Casino Turns to Security Patrols to Cut Down on Drunken Driving

Apr. 29--The quiet, suburban city of Parkland is unhappy about the recent opening of a second cocktail lounge at the Seminole Casino Coconut Creek, which is licensed to sell alcohol almost around the clock.

But the Seminoles say they have strategies for dealing with inebriated patrons, both in Coconut Creek and at their Hard Rock Casino near Hollywood.

Their secret? They patrol the parking lots for drunks, and keep them out of their cars, even if it means picking up the cab fare for a ride home.

"The Seminoles have been doing that since they opened the casino seven years ago," confirmed Coconut Creek City Manager John Kelly, who said the city hasn't had problems with drunken drivers leaving the casino.

The Safe Ride Home Program is operated by Seminole police -- aided by casino security at both of its facilities -- who patrol the parking lots and casino exits, looking for people who have had too much to drink.

Joe Davis, vice president and general manager of The Yellow Cab Co. in Broward, has contracted taxis to the Hard Rock.

"We are very happy to be part of this program to get people home safely," said Davis, adding that the number of people taken home on any given weekend ranges from three to six.


Casino officials say the program has proved effective at the Hard Rock on U.S. 441 at Stirling Road near Hollywood, which has dozens of restaurants and bars, as well as three big nightclubs that can serve alcohol 24 hours a day.

Tens of thousands of late-night partyers descend on the 100-acre complex during prime-time Friday and Saturday evenings, according to casino officials.

"Picking up the cab fare of someone who is too intoxicated to drive is a bargain compared with dealing with the tragic consequences of drunken driving," said Jim Fair, director of security for the Hard Rock.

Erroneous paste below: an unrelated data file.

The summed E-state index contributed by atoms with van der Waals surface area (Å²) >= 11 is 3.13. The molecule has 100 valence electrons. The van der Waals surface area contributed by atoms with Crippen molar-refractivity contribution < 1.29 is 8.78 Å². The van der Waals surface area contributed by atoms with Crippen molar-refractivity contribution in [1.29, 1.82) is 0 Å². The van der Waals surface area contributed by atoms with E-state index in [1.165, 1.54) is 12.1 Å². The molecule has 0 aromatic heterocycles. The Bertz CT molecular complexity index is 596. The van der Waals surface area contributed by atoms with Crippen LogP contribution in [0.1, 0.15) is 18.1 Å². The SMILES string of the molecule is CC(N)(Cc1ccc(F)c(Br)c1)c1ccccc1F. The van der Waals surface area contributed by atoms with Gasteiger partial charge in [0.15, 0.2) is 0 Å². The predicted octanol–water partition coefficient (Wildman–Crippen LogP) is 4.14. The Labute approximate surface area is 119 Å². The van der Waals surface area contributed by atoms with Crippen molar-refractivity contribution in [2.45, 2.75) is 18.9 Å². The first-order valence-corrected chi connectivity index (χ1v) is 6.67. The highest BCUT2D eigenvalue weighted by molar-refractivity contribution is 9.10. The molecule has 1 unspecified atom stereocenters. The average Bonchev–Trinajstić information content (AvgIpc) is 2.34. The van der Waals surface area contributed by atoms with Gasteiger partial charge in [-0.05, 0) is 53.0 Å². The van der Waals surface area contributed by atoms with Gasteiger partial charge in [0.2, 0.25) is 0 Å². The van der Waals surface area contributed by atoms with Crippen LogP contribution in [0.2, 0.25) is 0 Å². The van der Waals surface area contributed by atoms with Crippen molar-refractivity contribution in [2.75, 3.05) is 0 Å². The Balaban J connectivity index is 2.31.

Seminole Coconut Creek, a five-acre site, has only two bars -- one on the casino floor that's open 23 hours a day and a new 80-seat nightclub called The Nectar Lounge, open from noon to 4 a.m.

A measure approved April 12 by the Coconut Creek City Commission allows the casino to sell alcoholic beverages from 7 a.m. to 6 a.m.

Parkland Mayor Michael Udine said such long drinking hours will inevitably lead to trouble.

"It makes no sense to sell alcohol during the morning hours," Udine said. "You have school buses on the road. You have parents driving to work or taking their kids to school. This threatens the safety of everyone. These are accidents waiting to happen."

According to Seminole police statistics, annual DUI arrests at the Hard Rock have been below 35 since the facility opened in 2004.

"If we see someone who is obviously intoxicated, we stop them and offer them three options," said Seminole police Capt. Aaron Wright.

They'll pay for a cab home; call family or friends, and wait with the patron for a pickup; let the patron get in and start the car, then stop them and give a sobriety test.

"If they fail, they are arrested," Wright said.

Hollywood police spokesman Carlos Negron applauds the Seminole program.


"We can't do that due to funds, but it is an awesome program," Negron said.

Wright said policing the loud and intoxicated is tough work, but sometimes he does get some appreciation.

"What the Seminoles are doing is a good idea. They want to protect their patrons, people outside their community, and their business reputation," said Diane Holmes, president of Miami-Dade's Mothers Against Drunk Driving. "It is a good idea other businesses should adopt as it can save innocent lives."

But Udine has a more aggressive plan for saving lives: Parkland wants to permanently ban any business that sells liquor -- other than restaurants.

"We have no stand-alone bars, nightclubs or liquor stores, and we want to keep it that way," Udine said. "We are a family-friendly town."

<<Miami Herald, The (KRT) -- 04/30/07>>